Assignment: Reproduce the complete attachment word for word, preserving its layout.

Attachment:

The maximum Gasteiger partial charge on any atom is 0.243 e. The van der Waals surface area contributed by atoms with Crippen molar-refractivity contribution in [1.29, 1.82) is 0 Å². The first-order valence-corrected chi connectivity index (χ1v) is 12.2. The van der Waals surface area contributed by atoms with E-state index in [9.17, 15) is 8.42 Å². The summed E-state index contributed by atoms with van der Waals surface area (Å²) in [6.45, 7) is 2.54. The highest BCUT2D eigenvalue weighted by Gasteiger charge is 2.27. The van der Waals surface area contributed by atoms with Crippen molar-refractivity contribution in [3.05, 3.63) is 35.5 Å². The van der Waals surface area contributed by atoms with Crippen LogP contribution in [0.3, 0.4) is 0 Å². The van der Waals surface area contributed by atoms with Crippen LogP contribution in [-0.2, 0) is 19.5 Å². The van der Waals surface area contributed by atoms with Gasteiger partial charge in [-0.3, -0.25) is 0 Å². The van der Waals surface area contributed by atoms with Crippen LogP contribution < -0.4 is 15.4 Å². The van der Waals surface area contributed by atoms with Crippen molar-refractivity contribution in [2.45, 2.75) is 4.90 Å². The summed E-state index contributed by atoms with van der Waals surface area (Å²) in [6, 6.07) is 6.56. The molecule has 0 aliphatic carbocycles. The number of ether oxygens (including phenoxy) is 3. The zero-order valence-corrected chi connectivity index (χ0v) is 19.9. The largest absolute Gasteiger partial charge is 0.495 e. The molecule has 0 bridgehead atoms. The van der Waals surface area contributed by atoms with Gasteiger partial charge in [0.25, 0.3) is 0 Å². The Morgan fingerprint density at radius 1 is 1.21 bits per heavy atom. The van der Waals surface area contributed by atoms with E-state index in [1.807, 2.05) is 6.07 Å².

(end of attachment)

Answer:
The maximum Gasteiger partial charge on any atom is 0.243 e. The van der Waals surface area contributed by atoms with Crippen molar-refractivity contribution in [1.29, 1.82) is 0 Å². The first-order valence-corrected chi connectivity index (χ1v) is 12.2. The van der Waals surface area contributed by atoms with E-state index in [9.17, 15) is 8.42 Å². The summed E-state index contributed by atoms with van der Waals surface area (Å²) in [6.45, 7) is 2.54. The highest BCUT2D eigenvalue weighted by Gasteiger charge is 2.27. The van der Waals surface area contributed by atoms with Crippen molar-refractivity contribution in [3.05, 3.63) is 35.5 Å². The van der Waals surface area contributed by atoms with Crippen LogP contribution in [0.3, 0.4) is 0 Å². The van der Waals surface area contributed by atoms with Crippen LogP contribution in [-0.2, 0) is 19.5 Å². The van der Waals surface area contributed by atoms with Gasteiger partial charge in [-0.3, -0.25) is 0 Å². The van der Waals surface area contributed by atoms with Crippen LogP contribution < -0.4 is 15.4 Å². The van der Waals surface area contributed by atoms with Crippen molar-refractivity contribution in [2.45, 2.75) is 4.90 Å². The summed E-state index contributed by atoms with van der Waals surface area (Å²) in [6, 6.07) is 6.56. The molecule has 0 aliphatic carbocycles. The number of ether oxygens (including phenoxy) is 3. The zero-order valence-corrected chi connectivity index (χ0v) is 19.9. The largest absolute Gasteiger partial charge is 0.495 e. The molecule has 0 bridgehead atoms. The van der Waals surface area contributed by atoms with Gasteiger partial charge in [0.25, 0.3) is 0 Å². The Morgan fingerprint density at radius 1 is 1.21 bits per heavy atom. The van der Waals surface area contributed by atoms with E-state index in [1.807, 2.05) is 6.07 Å².